“Oh, yes. Most of it was just lovely.”
“Most of it?”
He saw her wince. Obviously, she hadn’t meant to say so much. “Well,” she said slowly, catching her lip between her teeth and then letting it go before continuing, “one of the girls said some unkind words to me.”
“Oh?” He knew better than to be overly inquisitive.
And obviously, he was right, because when she spoke, she rather reminded him of his sister, staring up at him with frank eyes as her words spilled firmly from her mouth. “It was Fiona Bennet,” she said, with great distaste, “and Olivia called her a silly old cow, and I must say I’m not sorry that she did.”
Turner kept his expression appropriately grave. “I’m not sorry that she did, either, if Fiona said unkind things to you.”
“I know I’m not pretty,” Miranda burst out. “But it’s dreadfully impolite to say so, not to mention downright mean.”
Turner looked at her for a long moment, not exactly certain how to comfort the little girl. She wasn’t beautiful, that was true, and if he tried to tell her that she was, she wouldn’t believe him. But she wasn’t ugly. She was just…rather awkward.
He was saved, however, from having to say anything by Miranda’s next comment.
“It’s this brown hair, I think.”
He raised his brows.
“It’s not at all fashionable,” Miranda explained. “And neither are brown eyes. And I’m too skinny by half, and my face is too long, and I’m far too pale.”
“Well, that’s all true,” Turner said.
Miranda turned to face him, her eyes looming large and sad in her face.
“You certainly do have brown hair and eyes. There is no use arguing that point.” He tilted his head and pretended to give her a complete inspection. “You are rather thin, and your face is indeed a trifle long. And you certainly are pale.”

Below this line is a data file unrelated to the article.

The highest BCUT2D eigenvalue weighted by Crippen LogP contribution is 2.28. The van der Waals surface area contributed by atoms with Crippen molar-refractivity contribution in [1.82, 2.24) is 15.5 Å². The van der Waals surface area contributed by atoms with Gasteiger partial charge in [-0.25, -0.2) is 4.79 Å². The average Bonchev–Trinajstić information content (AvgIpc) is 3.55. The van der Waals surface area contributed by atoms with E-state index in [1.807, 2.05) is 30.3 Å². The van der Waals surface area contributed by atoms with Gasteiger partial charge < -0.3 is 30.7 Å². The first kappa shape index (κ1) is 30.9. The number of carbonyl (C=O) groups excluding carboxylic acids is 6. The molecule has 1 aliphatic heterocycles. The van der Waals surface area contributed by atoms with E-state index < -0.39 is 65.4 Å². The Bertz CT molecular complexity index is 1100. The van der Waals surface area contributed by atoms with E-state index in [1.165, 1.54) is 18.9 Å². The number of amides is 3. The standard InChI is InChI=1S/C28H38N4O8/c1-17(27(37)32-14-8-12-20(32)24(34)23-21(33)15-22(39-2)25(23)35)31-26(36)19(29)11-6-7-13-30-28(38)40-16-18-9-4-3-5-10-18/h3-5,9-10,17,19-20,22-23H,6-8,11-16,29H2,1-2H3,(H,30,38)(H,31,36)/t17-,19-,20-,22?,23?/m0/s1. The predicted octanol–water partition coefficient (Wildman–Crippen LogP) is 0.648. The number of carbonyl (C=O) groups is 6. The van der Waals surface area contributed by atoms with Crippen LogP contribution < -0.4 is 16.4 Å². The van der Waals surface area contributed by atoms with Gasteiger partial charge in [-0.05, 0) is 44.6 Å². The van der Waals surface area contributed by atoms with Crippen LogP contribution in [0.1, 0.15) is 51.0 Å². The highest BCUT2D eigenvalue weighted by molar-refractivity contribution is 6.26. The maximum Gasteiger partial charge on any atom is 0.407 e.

Her lips trembled, and Turner could tease her no more. “But as it happens,” he said with a smile, “I myself prefer women with brown hair and eyes.”
“I do. I always have. And I like them thin and pale, as well.”
Miranda eyed him suspiciously. “What about long faces?”
“Well, I must admit, I never gave the matter much thought, but I certainly don’t mind a long face.”
“Fiona Bennet said I have big lips,” she said almost defiantly.
Turner bit back a smile.
She heaved a great sigh. “I never even noticed I had big lips before.”
“They’re not so big.”
She shot him a wary glance. “You’re just saying that to make me feel better.”
“I do want you to feel better, but that’s not why I said it. And next time Fiona Bennet says you have big lips, tell her she’s wrong. You have full lips.”
“What’s the difference?” She looked over at him patiently, her dark eyes serious.
Turner took a breath. “Well,” he stalled. “Big lips are unattractive. Full lips are not.”
“Oh.” That seemed to satisfy her. “Fiona has thin lips.”
“Full lips are much, much better than thin lips,” Turner said emphatically. He quite liked this funny little girl and wanted her to feel better.